GPS Article in Sun-Sentinelgreenspun.com : LUSENET : TimeBomb 2000 (Y2000) : One Thread
Here is an article concerning the coming rollover of the GPS system.
URL is here: http://www.sun-sentinel.com/news/daily/detail/0,1136,22000000000105249,00.html
Story is here:
Y2K comes early for some GPS systems
By CHRISTINE WINTER, Staff Writer Web-posted: 6:12 p.m. Aug. 11, 1999
Boaters, pilots, new car owners and even hikers and campers may experience their own version of the Y2K bug later this month, when their older GPS (Global Positioning System) receivers could experience problems comparable to the computer glitches expected at the end of the year.
GPS is a navigational system which uses an electronic receiver to pinpoint a location anywhere in the world quickly and accurately by calculating the distance from overhead satellites. The problem, known as End of Week Rollover, or Week Number Rollover, refers to the way the GPS system measures time, and is related to a change in the date which may confuse computers in uers' receivers.
"End of Week Rollover is really 'the millennium issue' for GPS users," said Brian Gifford, a product support specialist with Raytheon Marine, Hudson, N.H., one of the leading manufacturers of the popular navigational tools. "It just coincidence that it is occuring four months prior to the Y2K problem."
"There are more units out there that will not be affected by the End of Week glitch than there are devices that will be affected, but there are still some units that were built as recently as the mid-1990s that are going to need a software fix to keep working," Gifford said.
He said Raytheon expects no problems, since it began building corrections into its devices as far back as 10 years ago.
The GPS system has its own way of measuring time, based on a 1,023-week clock, which began the week the system was activated by the Department of Defense, on Jan. 6, 1980. The system was created as a way of saving memory space on satellites. When that clock reaches week number 1,024, approximately every 20 years, it rolls over to zero and starts over. The first End of Week Rollover since the system began will occur at midnight on Aug. 21, 1999.
The Department of Defense has determined that the rollover to week zero will not cause a problem for either the satellites or the ground control centers. But older model receivers, usually pre-1994 models, could interpret the zero as an invalid date, or they may roll back to January, 1980, and process satellite data incorrectly.
Since compliance varies from manufacturer to manufacturer, there are no real estimates of how many of the older, non-compliant models still might be in use.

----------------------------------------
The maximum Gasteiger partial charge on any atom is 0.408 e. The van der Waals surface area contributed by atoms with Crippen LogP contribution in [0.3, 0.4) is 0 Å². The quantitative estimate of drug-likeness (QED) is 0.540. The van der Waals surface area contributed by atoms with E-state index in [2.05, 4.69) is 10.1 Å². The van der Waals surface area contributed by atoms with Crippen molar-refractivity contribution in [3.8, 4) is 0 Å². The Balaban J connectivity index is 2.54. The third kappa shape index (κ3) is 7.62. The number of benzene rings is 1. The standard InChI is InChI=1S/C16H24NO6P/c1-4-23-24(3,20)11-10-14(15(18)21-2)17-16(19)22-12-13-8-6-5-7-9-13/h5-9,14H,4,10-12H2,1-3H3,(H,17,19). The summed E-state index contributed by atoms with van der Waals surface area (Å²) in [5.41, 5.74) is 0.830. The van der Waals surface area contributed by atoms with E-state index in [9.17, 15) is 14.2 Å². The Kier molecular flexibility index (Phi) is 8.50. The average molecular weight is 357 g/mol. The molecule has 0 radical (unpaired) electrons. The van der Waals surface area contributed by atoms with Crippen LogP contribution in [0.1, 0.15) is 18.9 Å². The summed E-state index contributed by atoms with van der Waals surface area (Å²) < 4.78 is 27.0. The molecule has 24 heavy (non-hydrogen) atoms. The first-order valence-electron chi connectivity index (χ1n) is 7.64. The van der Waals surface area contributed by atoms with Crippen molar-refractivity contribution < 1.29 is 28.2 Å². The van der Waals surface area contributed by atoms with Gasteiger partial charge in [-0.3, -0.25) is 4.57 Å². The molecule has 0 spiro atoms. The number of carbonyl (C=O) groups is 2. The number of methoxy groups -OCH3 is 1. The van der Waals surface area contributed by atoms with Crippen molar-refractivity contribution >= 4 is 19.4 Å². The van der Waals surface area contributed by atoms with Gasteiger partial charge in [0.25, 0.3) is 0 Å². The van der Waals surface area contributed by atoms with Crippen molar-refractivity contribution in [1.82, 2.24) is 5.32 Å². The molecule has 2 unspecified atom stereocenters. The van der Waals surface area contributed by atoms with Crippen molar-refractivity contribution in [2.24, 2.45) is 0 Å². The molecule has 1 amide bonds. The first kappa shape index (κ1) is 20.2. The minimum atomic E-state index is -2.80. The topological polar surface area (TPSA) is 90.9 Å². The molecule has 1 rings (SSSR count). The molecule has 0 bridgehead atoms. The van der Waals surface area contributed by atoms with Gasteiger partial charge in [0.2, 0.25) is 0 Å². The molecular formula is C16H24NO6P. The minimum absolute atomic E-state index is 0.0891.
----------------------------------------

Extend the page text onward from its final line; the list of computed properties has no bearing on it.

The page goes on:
"We estimate that of the 2 million GPS receiver products we have shipped since 1989, maybe 30,000 of them were made prior to our correction for the End of Week Rollover," said Jim White, a spokesman for Magellan System Corp., San Dimas, Ca. "That is fewer than 1 percent of the Magellan products made, but if you have one of them, it is 100 percent for you."
Just as in the case of the change from year 1999 to year 2,000, no one is quite sure what kind of problems the rollover from week 1,023 to week zero will generate. But a variety of government agencies ranging from the Consumer Product Safety Commission to the U.S. Coast Guard are warning of these possible problems in non-compliant receivers:
It could appear to work, but display inaccurate positions, times or dates.
It may be unable to locate the satellites, resulting in no response at all.
It may take more time than usual to locate the satellites.
The once costly GPS technology, first developed for military use, has become more and more affordable in the last five years, and hand-held GPS receivers can often be purchased for under $300, making them popular not only with recreational boaters and pilots of small aircraft, but campers, hikers, fishermen and hunters. They are also being built into luxury models of new cars.
Some of the older non-compliant models require a software upgrade, and some can be fixed by simply clearing out the memory and reinitializing the device to update its time, date and approximate location from the satellite. The oldest models--those dating back nine or 10 years-- cannot be upgraded, said Magellan's White. He said his company is offering trade-ins on any such units that may still be in use.
The Federal Trade Commission, which is overseeing the multi-agency push to warn consumers, recommends that any owner of an older model GPS, call the manufacturer for advice on how to adapt it for both EOW and Y2K. You must have the receiver model, serial number, and software version or release date.
Some manufacturers, such as Trimble Navigation Ltd., Sunnyvale, Cal., have done extensive testing on all products for both EOW and Y2K compliance, and have posted the results on their websites. Trimble (www.trimble.com), for example, lists each product as "compliant," "upgradable" and "noncompliant."
The Coast Guard Navigation Center's web site has a list of manufacturers and contacts (www.navcen.uscg.mil/gps/geninfo/y2k/default.htm) for consumers to contact. You can also call the free federal Y2K consumer hotline (1-888-USA-4-Y2K) for manufacturer contacts.
Christine Winter can be reached at email@example.com or 561-243-6601.
[[Just thought someone might be interested. I hope the catagory of "Technology" is the correct one.]]
-- J (firstname.lastname@example.org), August 12, 1999